- Material rewards for “good behavior” tend to impede the internalization of character and values (intrinsic motivation). In a meta-analysis of the research in the field, Deci, Koestner and Ryan (1999) conclude that rewards (especially for engaging in or completing desirable behaviors) can indeed be effective in controlling behavior but the collateral damage is that it reduces intrinsic motivation to continue to do such behaviors. And the effects were much more negative for children than for college students.
- Children who feel connected to school and adults and who feel empowered to help create and manage their education perform better academically and show greater character development (see Streight, 2013 for an overview). The former Child Development Project, now Caring School Community, has decades of evidence for this in action in schools (collaborativeclassroom.org).
I have to admit that I am cheating here. I have set up a false dichotomy. As Self-Determination Theory has elegantly proposed, this is more of a continuum. On one end (the bad end) is a priori contingent material rewards; i.e., you know in advance that there is a deal – you will get a thing if you do a certain behavior. On the other end are completely non-material, non-contingent, and a posteriori natural consequences; i.e., you learn that you feel good about yourself after having engaged in service to another person. But there is a middle ground; in fact lots of middle ground; for example, public praise or private affirmation.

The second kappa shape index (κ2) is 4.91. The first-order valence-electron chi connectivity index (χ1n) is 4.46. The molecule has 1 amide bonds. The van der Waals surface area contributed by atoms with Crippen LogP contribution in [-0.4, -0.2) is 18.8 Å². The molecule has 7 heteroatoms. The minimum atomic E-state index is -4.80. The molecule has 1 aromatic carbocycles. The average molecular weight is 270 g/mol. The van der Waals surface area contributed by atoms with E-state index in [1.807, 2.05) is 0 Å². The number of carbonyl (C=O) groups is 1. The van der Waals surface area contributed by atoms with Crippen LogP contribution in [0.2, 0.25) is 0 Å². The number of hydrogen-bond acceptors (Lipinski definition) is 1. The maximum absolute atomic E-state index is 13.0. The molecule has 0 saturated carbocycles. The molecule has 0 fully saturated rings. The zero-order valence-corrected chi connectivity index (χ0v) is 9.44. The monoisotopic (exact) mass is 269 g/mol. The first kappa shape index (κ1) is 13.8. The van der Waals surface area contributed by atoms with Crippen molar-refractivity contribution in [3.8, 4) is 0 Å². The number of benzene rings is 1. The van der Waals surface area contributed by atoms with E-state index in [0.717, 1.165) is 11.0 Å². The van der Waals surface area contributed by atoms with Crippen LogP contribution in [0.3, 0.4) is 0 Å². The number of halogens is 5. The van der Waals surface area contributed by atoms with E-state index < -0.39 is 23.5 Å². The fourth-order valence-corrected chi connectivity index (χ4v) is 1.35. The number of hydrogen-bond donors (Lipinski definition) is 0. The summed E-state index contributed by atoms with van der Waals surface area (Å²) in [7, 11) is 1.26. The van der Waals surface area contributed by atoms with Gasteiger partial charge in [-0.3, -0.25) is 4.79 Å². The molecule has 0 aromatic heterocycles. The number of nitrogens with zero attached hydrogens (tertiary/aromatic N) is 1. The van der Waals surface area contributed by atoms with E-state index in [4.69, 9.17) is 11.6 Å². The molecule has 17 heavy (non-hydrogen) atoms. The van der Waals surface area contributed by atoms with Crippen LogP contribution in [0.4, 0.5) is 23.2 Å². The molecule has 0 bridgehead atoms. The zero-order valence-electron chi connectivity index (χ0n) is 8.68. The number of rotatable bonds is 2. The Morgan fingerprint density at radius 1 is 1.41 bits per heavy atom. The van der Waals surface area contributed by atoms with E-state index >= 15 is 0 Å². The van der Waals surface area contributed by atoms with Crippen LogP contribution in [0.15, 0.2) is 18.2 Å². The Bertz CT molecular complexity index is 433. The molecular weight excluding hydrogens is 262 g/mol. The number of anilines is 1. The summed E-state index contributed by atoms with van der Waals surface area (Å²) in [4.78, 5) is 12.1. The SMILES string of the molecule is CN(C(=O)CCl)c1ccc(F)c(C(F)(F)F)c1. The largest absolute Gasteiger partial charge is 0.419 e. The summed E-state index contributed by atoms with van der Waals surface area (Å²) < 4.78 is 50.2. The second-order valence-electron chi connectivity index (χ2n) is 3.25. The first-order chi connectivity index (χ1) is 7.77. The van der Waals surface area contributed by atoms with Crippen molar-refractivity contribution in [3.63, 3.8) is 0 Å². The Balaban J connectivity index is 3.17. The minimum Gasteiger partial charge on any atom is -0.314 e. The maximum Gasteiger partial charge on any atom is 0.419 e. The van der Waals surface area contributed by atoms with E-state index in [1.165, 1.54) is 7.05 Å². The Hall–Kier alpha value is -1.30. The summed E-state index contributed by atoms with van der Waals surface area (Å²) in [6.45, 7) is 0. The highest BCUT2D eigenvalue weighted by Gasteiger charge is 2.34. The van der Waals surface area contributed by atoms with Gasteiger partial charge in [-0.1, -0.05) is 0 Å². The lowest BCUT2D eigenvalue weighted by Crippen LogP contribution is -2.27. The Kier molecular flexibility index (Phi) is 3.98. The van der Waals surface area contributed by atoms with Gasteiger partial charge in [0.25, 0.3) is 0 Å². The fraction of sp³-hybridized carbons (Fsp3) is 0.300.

A good guide is to do the following:
- Stop the material rewards. Give them away. One exemplary principal donated all the trinkets in the school she had just taken over to a children’s hospital.
- Shift to praise.
- And make it a posteriori. No a priori deals or expectations; just caught in the moment of doing good.
- Ditch the audiences. Make the praise private. Just a hand on the shoulder, and an affirming statement without witnesses. Or positive office referrals, positive notes home, or affirming calls to parents.
- And lots of opportunities to serve others, so the intrinsic value can be discovered…by the little meaning makers that constructivism tells us kids are.
I could go on and on with reasons for treating students as people and not as animals to be trained. If you want powerful diatribes on this topic, take a look at Alfie Kohn’s Punished by Rewards or my book You Can’t Teach Through a Rat. For now, simply ask yourself the question: do you treat students like people or like your dog? Do you enact strategies designed for lower species of mammals or which respect the dignity and intelligence and autonomy of all humans? I know my answer. I love my son and I love my dog… but they are not the same.